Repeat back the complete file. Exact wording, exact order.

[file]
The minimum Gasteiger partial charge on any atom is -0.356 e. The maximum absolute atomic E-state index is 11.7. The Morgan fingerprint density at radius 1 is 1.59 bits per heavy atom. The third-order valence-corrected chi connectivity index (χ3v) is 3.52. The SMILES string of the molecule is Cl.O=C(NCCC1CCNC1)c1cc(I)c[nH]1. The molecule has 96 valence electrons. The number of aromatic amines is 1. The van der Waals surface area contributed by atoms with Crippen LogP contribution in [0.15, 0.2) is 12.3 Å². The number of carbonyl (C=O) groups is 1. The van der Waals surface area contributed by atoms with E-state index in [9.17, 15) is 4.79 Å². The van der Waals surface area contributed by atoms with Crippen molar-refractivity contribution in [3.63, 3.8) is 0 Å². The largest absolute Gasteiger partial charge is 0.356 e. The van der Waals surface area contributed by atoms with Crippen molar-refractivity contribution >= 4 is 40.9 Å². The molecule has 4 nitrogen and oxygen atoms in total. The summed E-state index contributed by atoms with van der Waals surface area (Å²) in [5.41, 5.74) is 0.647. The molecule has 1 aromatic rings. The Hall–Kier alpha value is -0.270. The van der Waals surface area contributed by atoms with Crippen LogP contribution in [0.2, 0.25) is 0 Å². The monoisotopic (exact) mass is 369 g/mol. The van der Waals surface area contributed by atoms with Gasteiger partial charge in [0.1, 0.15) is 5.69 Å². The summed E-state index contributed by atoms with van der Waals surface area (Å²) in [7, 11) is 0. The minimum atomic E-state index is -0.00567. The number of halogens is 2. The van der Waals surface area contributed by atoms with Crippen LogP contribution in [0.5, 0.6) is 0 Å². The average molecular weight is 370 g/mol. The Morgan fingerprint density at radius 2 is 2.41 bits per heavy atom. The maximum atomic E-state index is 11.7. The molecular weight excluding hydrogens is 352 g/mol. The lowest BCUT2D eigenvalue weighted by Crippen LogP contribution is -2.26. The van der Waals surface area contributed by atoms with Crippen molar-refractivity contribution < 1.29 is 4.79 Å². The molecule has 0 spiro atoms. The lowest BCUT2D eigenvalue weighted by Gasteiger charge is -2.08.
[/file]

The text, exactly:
The minimum Gasteiger partial charge on any atom is -0.356 e. The maximum absolute atomic E-state index is 11.7. The Morgan fingerprint density at radius 1 is 1.59 bits per heavy atom. The third-order valence-corrected chi connectivity index (χ3v) is 3.52. The SMILES string of the molecule is Cl.O=C(NCCC1CCNC1)c1cc(I)c[nH]1. The molecule has 96 valence electrons. The number of aromatic amines is 1. The van der Waals surface area contributed by atoms with Crippen LogP contribution in [0.15, 0.2) is 12.3 Å². The number of carbonyl (C=O) groups is 1. The van der Waals surface area contributed by atoms with E-state index in [9.17, 15) is 4.79 Å². The van der Waals surface area contributed by atoms with Crippen molar-refractivity contribution in [3.63, 3.8) is 0 Å². The largest absolute Gasteiger partial charge is 0.356 e. The van der Waals surface area contributed by atoms with Crippen molar-refractivity contribution >= 4 is 40.9 Å². The molecule has 4 nitrogen and oxygen atoms in total. The summed E-state index contributed by atoms with van der Waals surface area (Å²) in [5.41, 5.74) is 0.647. The molecule has 1 aromatic rings. The Hall–Kier alpha value is -0.270. The van der Waals surface area contributed by atoms with Crippen LogP contribution in [0.2, 0.25) is 0 Å². The monoisotopic (exact) mass is 369 g/mol. The van der Waals surface area contributed by atoms with Gasteiger partial charge in [0.1, 0.15) is 5.69 Å². The summed E-state index contributed by atoms with van der Waals surface area (Å²) in [7, 11) is 0. The minimum atomic E-state index is -0.00567. The number of halogens is 2. The van der Waals surface area contributed by atoms with Crippen LogP contribution in [0.5, 0.6) is 0 Å². The average molecular weight is 370 g/mol. The Morgan fingerprint density at radius 2 is 2.41 bits per heavy atom. The maximum atomic E-state index is 11.7. The molecular weight excluding hydrogens is 352 g/mol. The lowest BCUT2D eigenvalue weighted by Crippen LogP contribution is -2.26. The van der Waals surface area contributed by atoms with Crippen molar-refractivity contribution < 1.29 is 4.79 Å². The molecule has 0 spiro atoms. The lowest BCUT2D eigenvalue weighted by Gasteiger charge is -2.08.